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Public Post is a community reporting initiative using digital tools to report on cities and towns across Vermont.Public Post is the only resource that lets you browse and search documents across dozens of Vermont municipal websites in one place.Follow reporter Amy Kolb Noyes and #PublicPost on Twitter and read news from the Post below.

Who's Seen A Vernal Pool? Cornwall Calls For Inventory

Alden Pellett
A spotted salamander makes its annual migration through New Haven to mate.

Along with the annual onslaught of April showers comes the emergence of Vermont's native amphibians and reptiles. Many come out in search of the vernal pools where they breed.

In Cornwall, the conservation commission has noticed the town has no record of vernal pools, and the commission is asking residents to help change that by reporting any of these seasonal ecosystems on their property. In an articleon the town website, the conservation commission states:

Curiously, there is no documentation of existing pools in Cornwall. This information is needed for the Inventory of Natural Resources that the town has undertaken. The Conservation Commission is asking for help. As the weather warms, the call of spring peepers and wood frogs will soon be heard. If you follow these calls, they may lead you to a vernal pool where salamanders and frogs are breeding. Amphibians seen moving overland in the spring also may indicate the presence of a vernal pool nearby. However, they may also be heading to or calling from a permanent pond or beaver dam.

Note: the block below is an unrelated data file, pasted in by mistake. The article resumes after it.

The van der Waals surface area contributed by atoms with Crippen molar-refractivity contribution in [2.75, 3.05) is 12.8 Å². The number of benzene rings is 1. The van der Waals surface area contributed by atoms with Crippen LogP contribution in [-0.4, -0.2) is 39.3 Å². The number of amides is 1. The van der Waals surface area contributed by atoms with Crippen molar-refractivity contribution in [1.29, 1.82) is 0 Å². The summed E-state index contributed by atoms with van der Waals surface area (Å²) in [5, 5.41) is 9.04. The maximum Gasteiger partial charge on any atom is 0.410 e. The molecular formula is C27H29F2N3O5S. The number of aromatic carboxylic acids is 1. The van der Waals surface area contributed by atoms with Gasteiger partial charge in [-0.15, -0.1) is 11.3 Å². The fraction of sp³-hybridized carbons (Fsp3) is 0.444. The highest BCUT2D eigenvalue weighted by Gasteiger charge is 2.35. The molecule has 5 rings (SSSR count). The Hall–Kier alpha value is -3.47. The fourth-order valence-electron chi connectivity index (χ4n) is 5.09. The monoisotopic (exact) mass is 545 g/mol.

The article describes vernal pools this way:

Vernal pools are small, temporary wetlands, seasonal in nature, that are filled with water from winter and spring snowmelt or rain. They are typically 1 to 4 feet deep, lack vegetation and are surrounded by a forest canopy.

Residents who find a vernal pool in Cornwall are asked to estimate its size and depth, look for visible egg masses and, if possible, take a picture of the pool. Alternatively, the conservation commission says residents can locate and identify the site using Google Maps.

Even if you don't live in Cornwall, there are other data collectors who might like to know about your reptile and amphibian sightings. The Vermont Reptile and Amphibian Atlas is a Middlebury College project that has collected over 25,000 records from 1,700 contributors over the past decade. However, the project's website says there are still many gaps to fill, especially for less common species.

Amy is an award winning journalist who has worked in print and radio in Vermont since 1991. Her first job in professional radio was at WVMX in Stowe, where she worked as News Director and co-host of The Morning Show. She was a VPR contributor from 2006 to 2020.
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